His songs explore topics like economic inequality, LGBTQ rights, mass incarceration, global warming, and artificial intelligence. Just to name a few.
But it doesn’t just target the rich. He also condemns the dishonesty of politicians who promise change from the grassroots but fail to follow through with concrete action: “As you feast on an American pie / We are spoon fed a hollow lie. The hypocrisy of these empty lies – empty politicians promise to bring change – drives Poohder P’s outspoken condemnations. -he. “We also plan to brag to their beloved fans.”
But downtown residents aren’t just statistics. They are individual human beings. They are “siblings, moms and dads” – even if, to politicians, “everything we are is your fad.”
As Poohder P points out, these rich and powerful Americans – in Silicon Valley, Wall Street and Washington – reflexively fixate themselves and react to markets and polls, ignoring the less fortunate people who are suffering in the very country that allowed their success: “Brutes in costume / You are like snakes in front of flutes / On our necks, we can smell your boots.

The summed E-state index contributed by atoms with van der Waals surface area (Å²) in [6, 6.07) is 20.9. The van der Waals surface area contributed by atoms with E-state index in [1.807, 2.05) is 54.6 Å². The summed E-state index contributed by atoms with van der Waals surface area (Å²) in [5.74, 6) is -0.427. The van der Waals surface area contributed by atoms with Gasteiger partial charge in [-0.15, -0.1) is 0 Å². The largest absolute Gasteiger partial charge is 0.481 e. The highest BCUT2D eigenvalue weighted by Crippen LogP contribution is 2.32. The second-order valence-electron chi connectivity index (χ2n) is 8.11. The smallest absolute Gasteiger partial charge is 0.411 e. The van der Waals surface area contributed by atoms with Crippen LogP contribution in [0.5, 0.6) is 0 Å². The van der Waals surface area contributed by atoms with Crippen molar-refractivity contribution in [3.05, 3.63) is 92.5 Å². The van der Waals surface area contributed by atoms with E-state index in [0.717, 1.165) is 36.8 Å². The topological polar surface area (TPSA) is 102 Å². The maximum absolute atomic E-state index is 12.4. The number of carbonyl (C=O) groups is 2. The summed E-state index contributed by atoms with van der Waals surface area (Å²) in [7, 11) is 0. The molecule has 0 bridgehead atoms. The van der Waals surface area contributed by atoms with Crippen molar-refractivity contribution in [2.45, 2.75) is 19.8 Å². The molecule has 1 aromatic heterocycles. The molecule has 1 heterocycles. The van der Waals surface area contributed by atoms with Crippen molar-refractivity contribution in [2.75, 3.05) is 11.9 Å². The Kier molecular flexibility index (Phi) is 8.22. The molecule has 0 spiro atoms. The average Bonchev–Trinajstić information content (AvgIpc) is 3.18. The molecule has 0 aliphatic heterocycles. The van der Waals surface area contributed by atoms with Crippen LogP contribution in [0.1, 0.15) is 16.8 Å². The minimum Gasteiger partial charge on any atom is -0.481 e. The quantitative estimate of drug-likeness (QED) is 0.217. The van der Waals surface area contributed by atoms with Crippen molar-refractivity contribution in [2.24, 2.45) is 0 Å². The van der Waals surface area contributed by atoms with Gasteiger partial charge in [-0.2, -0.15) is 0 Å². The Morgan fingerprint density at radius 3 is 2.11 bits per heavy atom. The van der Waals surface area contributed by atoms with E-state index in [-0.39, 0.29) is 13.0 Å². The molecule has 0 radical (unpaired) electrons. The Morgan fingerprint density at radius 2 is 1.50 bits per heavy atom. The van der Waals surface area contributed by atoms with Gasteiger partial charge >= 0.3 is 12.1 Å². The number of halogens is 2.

Poohder P can make a point. His words are rooted in a broad and insightful understanding of American society. He also knows how to sing. His tight rhymes accentuate the power of his message. His voice is powerful. Energetic. Captivating. And his style is an eccentric mix of modern rap and age-old rock and roll.
But Poohder P is more than a singer. He’s a fearless social critic with a sharp message. And, most importantly, he is an emerging voice for millions of young people who are generally not heard.
William Cooper is a lawyer who has written for the Wall Street Journal, New York Daily News, Baltimore Sun, Orlando Sentinel, and USA Today, among others.
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